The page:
Master of Arts (MA)
Faculty of Arts
This thesis is a theoretically based feminist critical analysis of the politics, problems, and differences around the philanthropy related to breast cancer in comparison to prostate cancer with a focus on the Canadian reality. It is an analysis of the leading national volunteer-based organization dedicated to breast cancer philanthropy: The Canadian Breast Cancer Foundation, and the only national foundation dedicated to the fight against prostate cancer: Prostate Cancer Canada. The concrete grounding is an in-depth analysis of the primary fundraising event for each charity: the CIBC Run for the Cure and Movember Canada. Breast cancer and prostate cancer attack a victim’s sense of gendered identity, and the CIBC Run for the Cure works to ensure a constructed femininity, and Movember works to ensure a constructed masculinity. To date, this thesis is the first academic analysis of Movember. By analyzing the history, the promotional videos, and the corporate support of each event, it was found that both organizations create groups that are expected to perform their femininity or masculinity at the expense of the other group: the CIBC Run for the Cure essentializes a constructed femininity and Movember performs masculinity while dismissing femininity. The CIBC Run for the Cure and Movember are embedded with sex-role stereotyping and gender essentialism, which reproduces the binaries of acceptable forms of femininity and masculinity, and perpetuate certain narratives at the expense of others.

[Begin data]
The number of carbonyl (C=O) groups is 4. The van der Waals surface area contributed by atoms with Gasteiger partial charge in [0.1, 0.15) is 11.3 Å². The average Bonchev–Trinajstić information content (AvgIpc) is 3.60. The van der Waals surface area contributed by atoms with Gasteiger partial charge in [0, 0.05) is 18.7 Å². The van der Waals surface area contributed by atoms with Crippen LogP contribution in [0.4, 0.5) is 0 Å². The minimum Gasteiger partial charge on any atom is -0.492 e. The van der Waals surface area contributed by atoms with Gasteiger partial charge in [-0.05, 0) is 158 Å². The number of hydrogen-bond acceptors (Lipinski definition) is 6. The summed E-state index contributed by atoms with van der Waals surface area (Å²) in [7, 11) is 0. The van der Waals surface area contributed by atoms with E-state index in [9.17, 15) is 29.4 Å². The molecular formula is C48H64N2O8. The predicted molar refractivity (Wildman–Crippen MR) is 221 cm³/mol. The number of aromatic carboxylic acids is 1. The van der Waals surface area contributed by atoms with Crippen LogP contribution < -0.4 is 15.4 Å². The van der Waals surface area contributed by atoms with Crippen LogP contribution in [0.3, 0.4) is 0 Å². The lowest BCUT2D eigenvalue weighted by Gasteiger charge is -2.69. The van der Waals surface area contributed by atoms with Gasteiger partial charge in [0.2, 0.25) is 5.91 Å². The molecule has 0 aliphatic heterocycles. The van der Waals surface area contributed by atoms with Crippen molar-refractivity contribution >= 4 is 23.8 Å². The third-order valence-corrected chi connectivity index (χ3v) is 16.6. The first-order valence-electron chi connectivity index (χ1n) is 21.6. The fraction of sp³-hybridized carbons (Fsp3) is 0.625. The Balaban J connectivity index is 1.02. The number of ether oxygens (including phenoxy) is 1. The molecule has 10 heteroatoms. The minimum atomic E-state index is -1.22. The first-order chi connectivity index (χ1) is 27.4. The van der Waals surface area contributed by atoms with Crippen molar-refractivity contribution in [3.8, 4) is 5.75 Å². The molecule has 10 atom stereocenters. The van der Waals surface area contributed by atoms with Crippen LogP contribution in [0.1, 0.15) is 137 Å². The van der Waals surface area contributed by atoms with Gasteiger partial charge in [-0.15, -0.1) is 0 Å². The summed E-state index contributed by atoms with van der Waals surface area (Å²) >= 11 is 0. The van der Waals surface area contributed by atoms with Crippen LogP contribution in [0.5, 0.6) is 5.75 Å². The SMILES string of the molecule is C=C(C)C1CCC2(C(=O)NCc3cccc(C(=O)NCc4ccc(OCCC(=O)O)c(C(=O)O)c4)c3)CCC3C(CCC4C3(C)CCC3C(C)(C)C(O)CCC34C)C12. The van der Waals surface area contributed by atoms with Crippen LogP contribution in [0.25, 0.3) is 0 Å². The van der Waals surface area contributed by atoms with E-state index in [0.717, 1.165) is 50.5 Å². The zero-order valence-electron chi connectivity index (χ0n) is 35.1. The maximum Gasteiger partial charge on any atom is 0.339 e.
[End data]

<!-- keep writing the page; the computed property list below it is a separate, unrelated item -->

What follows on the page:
Jacobson, Jenna Leigh, "Moustachioed Men and Marathon Moms: The Marketing of Cancer Philanthropy" (2010). Theses and Dissertations (Comprehensive). 1002.